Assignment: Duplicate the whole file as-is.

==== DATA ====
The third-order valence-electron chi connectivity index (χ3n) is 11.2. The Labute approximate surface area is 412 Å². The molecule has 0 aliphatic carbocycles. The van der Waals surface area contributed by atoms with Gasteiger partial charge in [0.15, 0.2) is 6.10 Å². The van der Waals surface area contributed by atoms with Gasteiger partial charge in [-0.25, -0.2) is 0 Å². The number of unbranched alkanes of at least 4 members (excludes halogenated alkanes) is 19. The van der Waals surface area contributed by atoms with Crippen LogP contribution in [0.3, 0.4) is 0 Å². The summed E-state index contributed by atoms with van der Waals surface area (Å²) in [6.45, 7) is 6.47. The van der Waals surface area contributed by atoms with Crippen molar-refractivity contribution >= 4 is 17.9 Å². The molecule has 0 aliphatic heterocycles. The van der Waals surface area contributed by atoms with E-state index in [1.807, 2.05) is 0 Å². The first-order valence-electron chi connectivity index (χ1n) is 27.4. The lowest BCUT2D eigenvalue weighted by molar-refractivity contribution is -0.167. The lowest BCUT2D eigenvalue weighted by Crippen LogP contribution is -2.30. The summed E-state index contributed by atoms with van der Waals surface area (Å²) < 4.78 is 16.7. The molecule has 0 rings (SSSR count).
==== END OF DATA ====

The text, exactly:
The third-order valence-electron chi connectivity index (χ3n) is 11.2. The Labute approximate surface area is 412 Å². The molecule has 0 aliphatic carbocycles. The van der Waals surface area contributed by atoms with Gasteiger partial charge in [0.15, 0.2) is 6.10 Å². The van der Waals surface area contributed by atoms with Gasteiger partial charge in [-0.25, -0.2) is 0 Å². The number of unbranched alkanes of at least 4 members (excludes halogenated alkanes) is 19. The van der Waals surface area contributed by atoms with Crippen LogP contribution in [0.3, 0.4) is 0 Å². The summed E-state index contributed by atoms with van der Waals surface area (Å²) in [6.45, 7) is 6.47. The van der Waals surface area contributed by atoms with Crippen molar-refractivity contribution >= 4 is 17.9 Å². The molecule has 0 aliphatic heterocycles. The van der Waals surface area contributed by atoms with E-state index in [1.807, 2.05) is 0 Å². The first-order valence-electron chi connectivity index (χ1n) is 27.4. The lowest BCUT2D eigenvalue weighted by molar-refractivity contribution is -0.167. The lowest BCUT2D eigenvalue weighted by Crippen LogP contribution is -2.30. The summed E-state index contributed by atoms with van der Waals surface area (Å²) < 4.78 is 16.7. The molecule has 0 rings (SSSR count).